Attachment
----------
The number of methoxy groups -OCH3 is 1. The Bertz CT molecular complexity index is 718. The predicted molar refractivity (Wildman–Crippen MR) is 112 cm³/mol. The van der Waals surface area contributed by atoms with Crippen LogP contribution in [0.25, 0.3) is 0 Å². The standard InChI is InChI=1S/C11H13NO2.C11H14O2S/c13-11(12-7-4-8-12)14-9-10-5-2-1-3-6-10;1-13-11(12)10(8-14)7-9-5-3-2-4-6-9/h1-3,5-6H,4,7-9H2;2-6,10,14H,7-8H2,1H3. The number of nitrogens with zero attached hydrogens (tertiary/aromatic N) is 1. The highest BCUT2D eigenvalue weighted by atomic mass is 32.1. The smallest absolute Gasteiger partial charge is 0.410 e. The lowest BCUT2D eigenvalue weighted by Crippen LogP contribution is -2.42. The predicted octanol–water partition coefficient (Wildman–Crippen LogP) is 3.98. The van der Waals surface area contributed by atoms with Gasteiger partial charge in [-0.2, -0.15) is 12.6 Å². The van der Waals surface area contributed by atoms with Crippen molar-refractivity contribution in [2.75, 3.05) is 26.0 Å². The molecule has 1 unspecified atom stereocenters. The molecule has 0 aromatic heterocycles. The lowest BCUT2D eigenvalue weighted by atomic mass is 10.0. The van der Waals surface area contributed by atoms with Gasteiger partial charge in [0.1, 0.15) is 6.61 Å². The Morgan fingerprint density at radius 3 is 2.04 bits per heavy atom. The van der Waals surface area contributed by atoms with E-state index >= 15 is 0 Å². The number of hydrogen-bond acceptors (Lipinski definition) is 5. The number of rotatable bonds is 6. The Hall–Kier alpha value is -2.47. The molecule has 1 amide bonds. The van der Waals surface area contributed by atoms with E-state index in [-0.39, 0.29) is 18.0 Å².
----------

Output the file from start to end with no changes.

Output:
The number of methoxy groups -OCH3 is 1. The Bertz CT molecular complexity index is 718. The predicted molar refractivity (Wildman–Crippen MR) is 112 cm³/mol. The van der Waals surface area contributed by atoms with Crippen LogP contribution in [0.25, 0.3) is 0 Å². The standard InChI is InChI=1S/C11H13NO2.C11H14O2S/c13-11(12-7-4-8-12)14-9-10-5-2-1-3-6-10;1-13-11(12)10(8-14)7-9-5-3-2-4-6-9/h1-3,5-6H,4,7-9H2;2-6,10,14H,7-8H2,1H3. The number of nitrogens with zero attached hydrogens (tertiary/aromatic N) is 1. The highest BCUT2D eigenvalue weighted by atomic mass is 32.1. The smallest absolute Gasteiger partial charge is 0.410 e. The lowest BCUT2D eigenvalue weighted by Crippen LogP contribution is -2.42. The predicted octanol–water partition coefficient (Wildman–Crippen LogP) is 3.98. The van der Waals surface area contributed by atoms with Gasteiger partial charge in [-0.2, -0.15) is 12.6 Å². The van der Waals surface area contributed by atoms with Crippen molar-refractivity contribution in [2.75, 3.05) is 26.0 Å². The molecule has 1 unspecified atom stereocenters. The molecule has 0 aromatic heterocycles. The lowest BCUT2D eigenvalue weighted by atomic mass is 10.0. The van der Waals surface area contributed by atoms with Gasteiger partial charge in [0.1, 0.15) is 6.61 Å². The Morgan fingerprint density at radius 3 is 2.04 bits per heavy atom. The van der Waals surface area contributed by atoms with E-state index >= 15 is 0 Å². The number of hydrogen-bond acceptors (Lipinski definition) is 5. The number of rotatable bonds is 6. The Hall–Kier alpha value is -2.47. The molecule has 1 amide bonds. The van der Waals surface area contributed by atoms with E-state index in [-0.39, 0.29) is 18.0 Å².